Passive Solar Lighting: A History of Solar Tubes

When people talk about passive solar, what usually comes to mind is targeting construction sites for maximum heating in winter and cooling in summer. Orienting buildings to maximize the sun is an ancient practice, but there are other passive uses of sunlight that are just as ancient. Solar heating of water and various methods of bringing sunlight into houses for lighting purposes have been practiced by cultures dating back to the ancient Egyptians.

Skylights and atriums are the most familiar use of the sun to light the home, but another method used in ancient Egypt is less well known. Known, variously, as ‘light tubes’, ‘tubular skylights’, ‘light tubes’, ‘sunscoops’ or ‘solar tubes’, in their original form they were narrow shafts, sometimes coated with reflective material to better reflect Sun. These are best known for their use in the tombs of the ancient Egyptians, bringing light into the depths of their hidden chambers.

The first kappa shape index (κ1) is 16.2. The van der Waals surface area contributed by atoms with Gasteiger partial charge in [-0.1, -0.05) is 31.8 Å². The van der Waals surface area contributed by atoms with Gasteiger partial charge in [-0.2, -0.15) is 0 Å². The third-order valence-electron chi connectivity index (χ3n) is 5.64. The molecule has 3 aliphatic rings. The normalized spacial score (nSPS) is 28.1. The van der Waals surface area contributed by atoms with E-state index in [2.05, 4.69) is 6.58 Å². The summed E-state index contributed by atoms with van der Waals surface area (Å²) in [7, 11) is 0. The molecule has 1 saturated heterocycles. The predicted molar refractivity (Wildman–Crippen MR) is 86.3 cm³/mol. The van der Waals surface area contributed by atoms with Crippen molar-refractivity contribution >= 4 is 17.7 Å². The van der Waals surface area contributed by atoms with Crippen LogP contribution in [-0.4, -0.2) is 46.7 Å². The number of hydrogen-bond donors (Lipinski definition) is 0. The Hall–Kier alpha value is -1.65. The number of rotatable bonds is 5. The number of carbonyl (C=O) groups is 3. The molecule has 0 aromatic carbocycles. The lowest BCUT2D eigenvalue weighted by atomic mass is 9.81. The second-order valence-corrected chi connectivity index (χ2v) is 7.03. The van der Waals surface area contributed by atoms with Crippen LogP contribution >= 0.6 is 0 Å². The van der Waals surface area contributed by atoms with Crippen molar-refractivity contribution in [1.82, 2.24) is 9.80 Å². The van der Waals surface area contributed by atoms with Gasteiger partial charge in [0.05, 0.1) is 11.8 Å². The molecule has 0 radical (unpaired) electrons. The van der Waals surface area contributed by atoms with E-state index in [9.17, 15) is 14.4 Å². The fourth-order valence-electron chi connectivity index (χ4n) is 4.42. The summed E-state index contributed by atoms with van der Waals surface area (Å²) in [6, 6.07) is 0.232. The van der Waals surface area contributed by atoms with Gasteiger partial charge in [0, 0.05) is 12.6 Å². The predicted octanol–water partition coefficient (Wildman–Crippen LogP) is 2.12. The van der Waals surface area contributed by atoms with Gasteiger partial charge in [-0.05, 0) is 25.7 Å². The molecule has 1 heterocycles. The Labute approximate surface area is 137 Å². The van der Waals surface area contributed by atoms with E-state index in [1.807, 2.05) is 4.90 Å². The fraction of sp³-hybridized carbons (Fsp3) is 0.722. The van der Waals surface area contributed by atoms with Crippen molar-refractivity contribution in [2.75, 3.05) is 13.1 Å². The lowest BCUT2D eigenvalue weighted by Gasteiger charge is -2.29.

Modern solar tubes date back to the prismatic light guide patent in 1981, although before electric lights, Paul Emil Chappuis patented and marketed a similar design beginning in the 1850s. His reflectors, designed to send light into depths of the buildings, were in production until their factory was destroyed in World War II. The solar tube in its most common form became commercially available in 1991. In 1998, a European Union research project called ARTHELIO began investigating hybrid lighting systems that combined artificial light (the ‘art’ part of the acronym) with a Heliostat system to distribute natural light. The project continued until 2004 and resulted in two demonstration projects.

Despite modern research on hybrid systems, the basic idea of ​​the solar tube is simple and relatively easy to implement. Marketed as light pipes or tubular skylights, these solar tubes, unlike traditional skylights, don’t require extensive rebuilding work, and the comparatively small opening is less subject to leaks and other problems associated with their larger brethren. They require minimal space, making them ideal for closets or bathrooms, and can be installed on any type of ceiling. Kits, along with detailed instructions, are available at home improvement centers like Lowes or Home Depot.

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